Sexual assaults on North Side raise safety questions

Families gathered in Welles Park Oct. 5 for the Walk Strong march to bring awareness to recent sexual assault reports in the neighborhood.

By Savannah Eadens

Stay-at-home mother Jocelyn Costlow was walking her six-month-old son in a stroller in Lincoln Square Aug. 14 when she was allegedly sexually assaulted by an unknown man. 

Local women have reported a string of similar assaults throughout September in the North Side neighborhoods of the 19th, 20th and 24th police districts. In response, Costlow organized an Oct. 5 march to bring attention to the crimes and lack of education about what to do when confronted with sexual assault. 

“I felt like my [police] report went unnoticed, and I wish it would’ve been able to help so those women would not have had to go through the same thing,” Costlow said. “I refuse to be a victim or let something negative have that much control or power over me … so I wanted to turn it into a positive conversation. If my report didn’t stop this, maybe doing something to create more awareness will.”

Costlow said she felt women were being targeted because they are vulnerable when walking alone, slowly with their children during midday.

According to the latest crime statistics from the Chicago Police Department’s data portal, there have been 12 reported sexual assaults in the 19th District over the last 28 days, a 47 percent increase from last year.  

“If all moms in Lincoln Square are afraid to push their kids in strollers and afraid of bikes going by, that’s a problem,” Costlow said. “I don’t leave the house as often and when I do, I drive. Being scared and not feeling confident to leave my house is not minor.”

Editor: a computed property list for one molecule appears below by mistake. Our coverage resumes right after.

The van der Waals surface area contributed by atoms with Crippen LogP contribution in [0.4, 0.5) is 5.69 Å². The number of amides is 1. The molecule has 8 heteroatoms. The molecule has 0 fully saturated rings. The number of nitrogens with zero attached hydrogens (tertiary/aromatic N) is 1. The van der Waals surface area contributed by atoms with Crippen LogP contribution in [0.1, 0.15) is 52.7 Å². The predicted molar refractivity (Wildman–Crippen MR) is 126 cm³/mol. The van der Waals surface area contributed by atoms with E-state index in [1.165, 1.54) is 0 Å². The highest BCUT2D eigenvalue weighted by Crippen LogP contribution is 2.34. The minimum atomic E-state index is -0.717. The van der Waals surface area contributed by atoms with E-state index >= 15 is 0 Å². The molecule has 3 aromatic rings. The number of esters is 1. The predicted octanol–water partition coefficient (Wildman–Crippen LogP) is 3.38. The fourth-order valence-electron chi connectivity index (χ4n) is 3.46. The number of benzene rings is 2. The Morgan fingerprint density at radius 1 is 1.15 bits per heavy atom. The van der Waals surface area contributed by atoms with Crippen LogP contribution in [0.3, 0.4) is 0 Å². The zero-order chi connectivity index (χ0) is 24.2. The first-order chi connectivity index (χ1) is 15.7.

Costlow said she wants to see the aldermen or police offices create an FAQ sheet about sexual assault and distribute it throughout the neighborhoods. 

The first community alert on sexual assault was issued Sept. 17 by the District 19 Chicago Alternative Policing Strategy Office. The alert was updated Sept. 27 to note that more recently “the offender, while riding on a bicycle, inappropriately touched victims as he [rode] past.” 

Amanda Urteaga of Albany Park and Julie Wigstone of Ravenswood attended the Oct. 5 march. Both are mothers who said these incidents inflict psychological trauma and should be taken more seriously as assault. 

“Most women have gone through this at some point in their life,” Urteaga said. “Saying it is inappropriate touching is just an easy way to dismiss it because it is something that they don’t want to deal with. I understand law enforcement has a lot to deal with, but shouldn’t we feel safe walking around our communities?” 

Jim Poole, Ald. Ameya Pawar’s (47th Ward) chief of staff, said there is citywide confusion about whether to call non-emergency 311 or 911 when crimes like these happen. 

“We sent out our weekly e-newsletter to about 14,000 email addresses in the ward,” Poole said. “There was also a CAPS meeting to talk about it. For crimes like this, people need to call 911. Eyes on the street are critical, and we want people to be aware of it and keep their eyes out for people who meet the description.” 

Megan Blomquist, director of education and training at Rape Victim Advocates in Chicago, said it is important to hold offenders accountable for their crimes. 

“We need to take it seriously, not minimize the situation,” she said. “[Holding offenders accountable] can keep more incidents from happening. Once a sexual assault happened but it doesn’t go through the legal system,  [allowing for] no repercussions, or the community doesn’t take it seriously—it becomes more allowable.” 

According to a 2015 National Crime Victimization Survey, only 344 out of every 1,000 sexual assaults are reported to police. 

Costlow said after she led the walk, a “disturbing amount” of individuals in the North Side neighborhoods shared their stories of similar assaults.

“Even when it happened to me, my first thought was that I shouldn’t have been wearing a dress,” Costlow said. “I absolutely have every right to wear a dress on an August day in Chicago—I think a lot of women have those thoughts and that has to do with society and how we live.” 

Blomquist said assault victims do not control the circumstances of their attack, so what they are wearing at the time of the incident is irrelevant. 

“Thinking about what people could’ve, would’ve or should’ve done differently is a very natural response to incidents of violence and incidents that are outside of our control,” Blomquist said. “As humans, we want to control the situation and feel like there is something we could’ve done to prevent it or stop it.